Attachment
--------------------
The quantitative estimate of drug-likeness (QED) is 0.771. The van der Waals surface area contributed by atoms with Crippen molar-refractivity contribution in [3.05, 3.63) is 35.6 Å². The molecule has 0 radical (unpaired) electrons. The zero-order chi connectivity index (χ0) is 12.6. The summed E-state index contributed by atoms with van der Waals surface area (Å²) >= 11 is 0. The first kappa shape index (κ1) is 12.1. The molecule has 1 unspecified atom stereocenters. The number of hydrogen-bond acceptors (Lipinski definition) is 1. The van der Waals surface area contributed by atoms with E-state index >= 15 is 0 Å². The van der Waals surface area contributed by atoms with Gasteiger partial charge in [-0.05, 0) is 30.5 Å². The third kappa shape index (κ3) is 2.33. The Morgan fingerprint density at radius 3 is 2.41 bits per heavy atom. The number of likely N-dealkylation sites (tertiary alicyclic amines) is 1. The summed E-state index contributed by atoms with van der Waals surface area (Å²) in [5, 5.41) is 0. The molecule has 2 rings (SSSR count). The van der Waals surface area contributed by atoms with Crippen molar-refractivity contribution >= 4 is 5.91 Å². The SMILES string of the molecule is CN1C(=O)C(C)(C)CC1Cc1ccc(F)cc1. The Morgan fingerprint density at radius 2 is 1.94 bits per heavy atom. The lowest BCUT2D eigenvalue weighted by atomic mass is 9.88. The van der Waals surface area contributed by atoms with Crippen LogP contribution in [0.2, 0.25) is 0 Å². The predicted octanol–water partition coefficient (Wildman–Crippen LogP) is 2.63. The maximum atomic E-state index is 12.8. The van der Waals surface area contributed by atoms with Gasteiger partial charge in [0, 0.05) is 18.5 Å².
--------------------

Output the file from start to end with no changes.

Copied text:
The quantitative estimate of drug-likeness (QED) is 0.771. The van der Waals surface area contributed by atoms with Crippen molar-refractivity contribution in [3.05, 3.63) is 35.6 Å². The molecule has 0 radical (unpaired) electrons. The zero-order chi connectivity index (χ0) is 12.6. The summed E-state index contributed by atoms with van der Waals surface area (Å²) >= 11 is 0. The first kappa shape index (κ1) is 12.1. The molecule has 1 unspecified atom stereocenters. The number of hydrogen-bond acceptors (Lipinski definition) is 1. The van der Waals surface area contributed by atoms with E-state index >= 15 is 0 Å². The van der Waals surface area contributed by atoms with Gasteiger partial charge in [-0.05, 0) is 30.5 Å². The third kappa shape index (κ3) is 2.33. The Morgan fingerprint density at radius 3 is 2.41 bits per heavy atom. The number of likely N-dealkylation sites (tertiary alicyclic amines) is 1. The summed E-state index contributed by atoms with van der Waals surface area (Å²) in [5, 5.41) is 0. The molecule has 2 rings (SSSR count). The van der Waals surface area contributed by atoms with Crippen molar-refractivity contribution >= 4 is 5.91 Å². The SMILES string of the molecule is CN1C(=O)C(C)(C)CC1Cc1ccc(F)cc1. The Morgan fingerprint density at radius 2 is 1.94 bits per heavy atom. The lowest BCUT2D eigenvalue weighted by atomic mass is 9.88. The van der Waals surface area contributed by atoms with Crippen LogP contribution in [0.2, 0.25) is 0 Å². The predicted octanol–water partition coefficient (Wildman–Crippen LogP) is 2.63. The maximum atomic E-state index is 12.8. The van der Waals surface area contributed by atoms with Gasteiger partial charge in [0, 0.05) is 18.5 Å².